If I were to ask you, “How much faith do you have?” What would you say? I think most of us would say, “It depends on the day, or even what time of day, for anyone who’s not really a morning person, before that first cup or two of coffee—believe me I understand!
Human life, in many cases, seems to be an undulating movement, a falling apart, a pulling together, a gloomy night, and then a sunny day. And in our own lives, going away from God and coming back to God.
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“Lord, please help me to see” (Luke 18:41). Those words spoken by the blind man to Jesus are a prayer, an attitude, and a recognition that we need Jesus, particularly when we’re discouraged, lost, or confused. Jesus responds to this man, saying, “Have sight; your faith has saved you” (Luke 18:42). In those seven words, Jesus concisely teaches us about the need for faith (in God) and its role in our ability to see what we need to do and where we’re going so that we make it to heaven.
As it was in the days of Noah, so it will be in the days of the Son of Man. What happened in the days of Noah? We heard Jesus describe several destructive occurrences in the Old Testament that led to devastating and unanticipated death. But similar happenings also occurred in the time of the Son of Man.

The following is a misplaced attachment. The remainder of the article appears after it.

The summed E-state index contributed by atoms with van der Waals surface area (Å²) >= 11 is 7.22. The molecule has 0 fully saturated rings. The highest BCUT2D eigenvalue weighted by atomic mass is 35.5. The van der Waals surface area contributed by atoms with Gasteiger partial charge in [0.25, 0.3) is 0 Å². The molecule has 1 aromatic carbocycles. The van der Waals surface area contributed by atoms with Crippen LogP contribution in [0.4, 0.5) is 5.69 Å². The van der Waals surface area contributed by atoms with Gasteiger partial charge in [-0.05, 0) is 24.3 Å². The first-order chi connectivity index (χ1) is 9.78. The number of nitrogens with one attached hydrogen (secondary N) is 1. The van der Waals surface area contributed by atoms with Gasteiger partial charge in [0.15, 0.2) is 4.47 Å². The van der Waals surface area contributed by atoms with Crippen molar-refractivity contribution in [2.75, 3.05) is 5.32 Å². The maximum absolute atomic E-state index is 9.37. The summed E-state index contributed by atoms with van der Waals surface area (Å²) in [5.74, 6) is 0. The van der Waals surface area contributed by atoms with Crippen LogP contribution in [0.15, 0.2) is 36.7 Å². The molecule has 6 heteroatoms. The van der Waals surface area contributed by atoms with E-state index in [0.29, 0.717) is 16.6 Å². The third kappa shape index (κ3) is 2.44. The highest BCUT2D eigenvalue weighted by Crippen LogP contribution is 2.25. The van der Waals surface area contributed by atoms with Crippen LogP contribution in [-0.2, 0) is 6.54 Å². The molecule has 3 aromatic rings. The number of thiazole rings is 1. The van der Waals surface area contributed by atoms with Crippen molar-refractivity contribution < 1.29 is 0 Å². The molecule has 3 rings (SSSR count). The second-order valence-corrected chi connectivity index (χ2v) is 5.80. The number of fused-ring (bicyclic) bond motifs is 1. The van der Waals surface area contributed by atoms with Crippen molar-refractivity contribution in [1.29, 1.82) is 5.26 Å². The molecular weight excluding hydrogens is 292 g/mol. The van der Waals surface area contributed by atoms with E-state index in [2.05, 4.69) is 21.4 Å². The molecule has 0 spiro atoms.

As the clock struck a new hour I could hear my great-grandmother’s voice whispering, “Remember to say, ‘I love you sweet Jesus,’ every time you hear chimes welcome another hour of the day.” It was little practices like these that taught me as a young child how subtle prayer can grow into something powerful.
Last week, Father Fred spoke of the benefits of the first disciples going out two by two. Today’s gospel brought me back to that message as it connects to our salvation. Back in 2010, I went to Rome for meetings about Father Peyton’s Cause for Sainthood. I arrived one day before Father Jim Phalan, so, unlike the disciples, I was traveling alone. Everything went fine during the day, even the evening, until about 10:30 or 11 pm when I returned to the monastery where I was staying.